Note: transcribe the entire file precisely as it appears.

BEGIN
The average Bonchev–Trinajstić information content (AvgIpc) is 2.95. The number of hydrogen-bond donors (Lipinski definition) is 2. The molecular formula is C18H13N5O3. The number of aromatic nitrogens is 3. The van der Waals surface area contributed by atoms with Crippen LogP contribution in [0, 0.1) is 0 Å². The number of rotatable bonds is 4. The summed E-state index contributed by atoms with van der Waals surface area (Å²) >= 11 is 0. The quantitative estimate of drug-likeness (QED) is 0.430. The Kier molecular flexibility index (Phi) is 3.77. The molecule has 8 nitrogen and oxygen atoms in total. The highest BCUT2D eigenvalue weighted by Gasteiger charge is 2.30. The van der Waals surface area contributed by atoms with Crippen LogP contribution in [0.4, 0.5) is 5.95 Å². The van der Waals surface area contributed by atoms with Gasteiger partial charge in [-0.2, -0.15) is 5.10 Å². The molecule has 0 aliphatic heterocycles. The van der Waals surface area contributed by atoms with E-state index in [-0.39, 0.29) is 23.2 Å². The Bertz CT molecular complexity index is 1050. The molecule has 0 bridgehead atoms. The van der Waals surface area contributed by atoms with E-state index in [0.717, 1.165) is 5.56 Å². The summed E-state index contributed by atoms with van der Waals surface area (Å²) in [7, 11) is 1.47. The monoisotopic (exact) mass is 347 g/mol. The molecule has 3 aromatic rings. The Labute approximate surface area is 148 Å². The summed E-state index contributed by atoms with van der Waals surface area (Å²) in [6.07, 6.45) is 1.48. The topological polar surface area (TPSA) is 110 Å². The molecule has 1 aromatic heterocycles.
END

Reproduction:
The average Bonchev–Trinajstić information content (AvgIpc) is 2.95. The number of hydrogen-bond donors (Lipinski definition) is 2. The molecular formula is C18H13N5O3. The number of aromatic nitrogens is 3. The van der Waals surface area contributed by atoms with Crippen LogP contribution in [0, 0.1) is 0 Å². The number of rotatable bonds is 4. The summed E-state index contributed by atoms with van der Waals surface area (Å²) >= 11 is 0. The quantitative estimate of drug-likeness (QED) is 0.430. The Kier molecular flexibility index (Phi) is 3.77. The molecule has 8 nitrogen and oxygen atoms in total. The highest BCUT2D eigenvalue weighted by Gasteiger charge is 2.30. The van der Waals surface area contributed by atoms with Crippen LogP contribution in [0.4, 0.5) is 5.95 Å². The van der Waals surface area contributed by atoms with Gasteiger partial charge in [-0.2, -0.15) is 5.10 Å². The molecule has 0 aliphatic heterocycles. The van der Waals surface area contributed by atoms with E-state index in [-0.39, 0.29) is 23.2 Å². The Bertz CT molecular complexity index is 1050. The molecule has 0 bridgehead atoms. The van der Waals surface area contributed by atoms with E-state index in [0.717, 1.165) is 5.56 Å². The summed E-state index contributed by atoms with van der Waals surface area (Å²) in [7, 11) is 1.47. The monoisotopic (exact) mass is 347 g/mol. The molecule has 3 aromatic rings. The Labute approximate surface area is 148 Å². The summed E-state index contributed by atoms with van der Waals surface area (Å²) in [6.07, 6.45) is 1.48. The topological polar surface area (TPSA) is 110 Å². The molecule has 1 aromatic heterocycles.